Tour de France stage 13: Alaphilippe wins TT, extends lead

Julian Alaphilippe won Friday's individual time trial at the Tour de France, holding off defending champion Geraint Thomas

Julian Alaphilippe (Deceuninck-Quick Step) surprised his doubters to win Friday’s 13th stage of the Tour de France, a 27.2 kilometer time trial in Pau.

Known more for his punchy accelerations on steep climbs, Alaphilippe blazed a impressive individual time trial to defeat defending champion Geraint Thomas (Team Ineos) by 14 seconds.

The course has several twists and turns, as well as two climbs: the Côte de Gelos (1.1km at 7.8 percent) and Côte d’Esquillot (1km at 7.2 percent). Alaphilippe said that the hilly terrain gave him an advantage.

“On this parcourse it was really perfect for me. The first part I went full gas and I just wanted to see what I could do in the second [half],” Alaphilippe said. “In my ear I hear from my sport director, he said I had the best time.”

Alaphilippe held his yellow jersey and increased his lead in the overall after Friday’s individual time trial in Pau. Photo: Chris Graythen/Getty Images

Belgian Thomas De Gendt (Lotto Soudal) finished third, 35 seconds in arrears, with Rigoberto Uran (EF Education First) and Richie Porte (Trek-Segafredo) rounding out the top-five.

With his victory, Alaphilippe padded his lead in the Tour de France overall, and now leads Thomas by 1:26. Behind, the individual time trial reshuffled the GC contenders. Egan Bernal slipped from third to fifth place overall, 2:52 down. Steven Kruijswijk (Lotto-Jumbo) advanced from fourth to third. Uran took the biggest step forward, moving up from 12th to 8th place overall, 3:54 down.

Whether Alaphilippe can defend the jersey in the high mountains now becomes the most pressing question of this year’s Tour de France. Alaphilippe has conceded that he lacks the ability of Thomas, Bernal, and the race’s other top grand tour riders in the high mountains.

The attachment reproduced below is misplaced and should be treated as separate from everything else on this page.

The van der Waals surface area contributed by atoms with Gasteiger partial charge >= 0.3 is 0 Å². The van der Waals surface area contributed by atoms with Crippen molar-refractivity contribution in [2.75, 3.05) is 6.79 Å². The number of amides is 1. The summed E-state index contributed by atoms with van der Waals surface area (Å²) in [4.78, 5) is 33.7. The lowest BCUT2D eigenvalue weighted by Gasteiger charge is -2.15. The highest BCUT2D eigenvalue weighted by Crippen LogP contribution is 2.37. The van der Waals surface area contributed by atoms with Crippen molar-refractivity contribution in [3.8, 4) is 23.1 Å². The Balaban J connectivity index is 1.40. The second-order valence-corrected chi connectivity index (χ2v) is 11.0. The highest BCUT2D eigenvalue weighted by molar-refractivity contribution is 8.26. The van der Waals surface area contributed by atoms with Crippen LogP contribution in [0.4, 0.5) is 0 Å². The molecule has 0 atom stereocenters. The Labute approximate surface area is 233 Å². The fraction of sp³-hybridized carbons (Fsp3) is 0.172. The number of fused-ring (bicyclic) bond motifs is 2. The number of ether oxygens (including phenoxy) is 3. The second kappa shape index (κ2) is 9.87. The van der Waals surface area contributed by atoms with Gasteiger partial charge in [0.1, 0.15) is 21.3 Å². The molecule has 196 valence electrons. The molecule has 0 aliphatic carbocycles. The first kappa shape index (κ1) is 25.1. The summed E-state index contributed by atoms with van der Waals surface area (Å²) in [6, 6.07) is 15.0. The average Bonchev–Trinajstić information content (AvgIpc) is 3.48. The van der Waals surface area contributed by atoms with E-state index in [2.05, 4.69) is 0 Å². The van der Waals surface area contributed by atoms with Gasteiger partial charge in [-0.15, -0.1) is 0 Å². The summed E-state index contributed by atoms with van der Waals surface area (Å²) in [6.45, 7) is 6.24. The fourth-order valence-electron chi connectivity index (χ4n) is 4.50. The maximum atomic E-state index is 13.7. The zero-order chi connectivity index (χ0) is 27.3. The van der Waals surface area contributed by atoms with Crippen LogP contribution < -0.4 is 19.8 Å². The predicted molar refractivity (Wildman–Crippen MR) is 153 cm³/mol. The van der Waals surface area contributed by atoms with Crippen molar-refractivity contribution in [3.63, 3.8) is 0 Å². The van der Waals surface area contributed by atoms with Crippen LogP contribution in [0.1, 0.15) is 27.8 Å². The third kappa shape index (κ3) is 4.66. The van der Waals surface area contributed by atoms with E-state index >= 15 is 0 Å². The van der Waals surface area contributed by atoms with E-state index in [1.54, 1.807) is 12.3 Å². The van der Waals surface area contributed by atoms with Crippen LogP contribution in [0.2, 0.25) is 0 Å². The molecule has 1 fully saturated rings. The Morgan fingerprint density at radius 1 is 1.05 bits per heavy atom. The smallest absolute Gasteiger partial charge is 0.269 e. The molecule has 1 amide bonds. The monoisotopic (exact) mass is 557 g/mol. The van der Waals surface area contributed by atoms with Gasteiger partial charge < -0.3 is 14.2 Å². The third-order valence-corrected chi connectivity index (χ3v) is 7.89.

After his win Alaphilippe again downplayed his chances of holding his lead in the Pyrenees.

“OK, we don’t have the team to win the Tour de France—we don’t have a lot of climbers on Deceuninck-Quick Step,” Alaphilippe said. “But we ride really aggressively and we try to win and I’m just so happy with what happened now.”

Alaphilippe’s victory came after a day of Decuninck-Quick Step dominance on the twisting course. The Belgian team’s powerful Danish domestique Kasper Asgreen set an early fast time of 35:52.52, and sat in the hot seat for much of the day. Asgreen was finally knocked off his perch by De Gendt, whose 35:36.12 set the new fastest time.

De Gendt dodged multiple bullets as the GC riders all came and went without toppling him from the top of the leader board. Porte was close, and then Thibaut Pinot (Groupama-FDJ) also fell just short with 35:49.28, before Uran came within less than a second of the best time.

Eventually it was Thomas who set a new fast mark of 35:36.12, however the Welshman’s success was overshadowed in the moment by reports that Alaphilippe was a full seven seconds ahead at the first two time checks. Alaphilippe built on his gap in the course’s flat back half, crossing the line with the fastest time of the day.

Announcers revealed a historical wrinkle of Alaphilippe’s victory: he is the first Frenchman to win a Tour de France stage while wearing the yellow jersey since Laurent Fignon did in 1989. And Alaphilippe won the stage on the 100-year anniversary of the first awarding of the yellow jersey at the Tour de France.

“To be in yellow is already amazing,” Alaphilipp said. “It’s something for sure I will never forget. And I’m proud to put my name on the story of my sport.”